Bottom Line: Against that background the study at hand supports
previous findings of the importance of a threshold intake of
protein. Interestingly, it did not confirm the notion that this threshold
intake should be spread equally across the day, which is something most
commenters (me included) read into the seminal paper by Loenneke et al., which
found a statistically significant negative correlation not between total protein
intake, but between the number of meals with 10g or more essential amino acids
in them and abdominal obesity (Loenneke. 2012). So, does timing matter, or
does it not?
- It does matter, when you work out, there is ample evidence to
support that the ingestion of protein in the vicinity of the workout cannot just
amplify the protein synthetic response but will also results in an
increase in real world muscle gains.
- It appears that it does not matter, when you are dieting
(only), though; not just the study at hand, but also the success many people
report on intermittent fasting regimen, would support the notion that the more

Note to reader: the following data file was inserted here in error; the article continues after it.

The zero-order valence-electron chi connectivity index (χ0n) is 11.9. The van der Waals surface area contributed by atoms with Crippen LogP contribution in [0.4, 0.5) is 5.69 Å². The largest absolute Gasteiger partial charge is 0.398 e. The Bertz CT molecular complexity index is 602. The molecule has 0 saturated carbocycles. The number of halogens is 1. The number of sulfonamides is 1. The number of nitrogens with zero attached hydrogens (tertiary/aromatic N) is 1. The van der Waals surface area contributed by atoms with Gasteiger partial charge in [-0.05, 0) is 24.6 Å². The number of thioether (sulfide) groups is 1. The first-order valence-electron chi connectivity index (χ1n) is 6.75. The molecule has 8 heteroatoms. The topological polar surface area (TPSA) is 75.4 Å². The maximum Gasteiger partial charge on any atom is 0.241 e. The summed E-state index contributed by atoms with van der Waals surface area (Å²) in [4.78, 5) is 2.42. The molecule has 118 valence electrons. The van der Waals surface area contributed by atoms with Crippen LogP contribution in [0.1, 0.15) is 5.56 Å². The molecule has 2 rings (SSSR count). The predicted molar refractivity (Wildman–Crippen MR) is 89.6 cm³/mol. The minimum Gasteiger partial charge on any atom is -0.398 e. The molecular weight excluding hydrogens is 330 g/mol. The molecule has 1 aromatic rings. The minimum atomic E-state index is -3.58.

sustained anabolism you may be able to achieve by ingesting say 4x25g of protein
instead of 1x80 + 2x10g has, compared to the total amount of protein you eat,
relatively little influence on the conservation of lean body mass, when you are
start preparing your whole-foods post-workout meal, which should - and I hope it's not really necessary that I say that - obviously include a significant amount of protein (fish, eggs, meats, and if you will even more dairy ;-), as well. The usefulness (again, not necessarily the superiority!) of slow
digesting protein is something you should be aware of, anyway, right? If not re-read the "3.2kg of Lean Mass Over Night W/ 40g of Slow Digesting Protein 30min Before Bed!?" post from February 22, 2012.
Owing to its exceptionally high content of MPI, each serving of UMP contains 80% slow-release micellar casein and 20% fast-release whey. This combination of proteins provides dual quick anabolic and extended anti-catabolic properties.*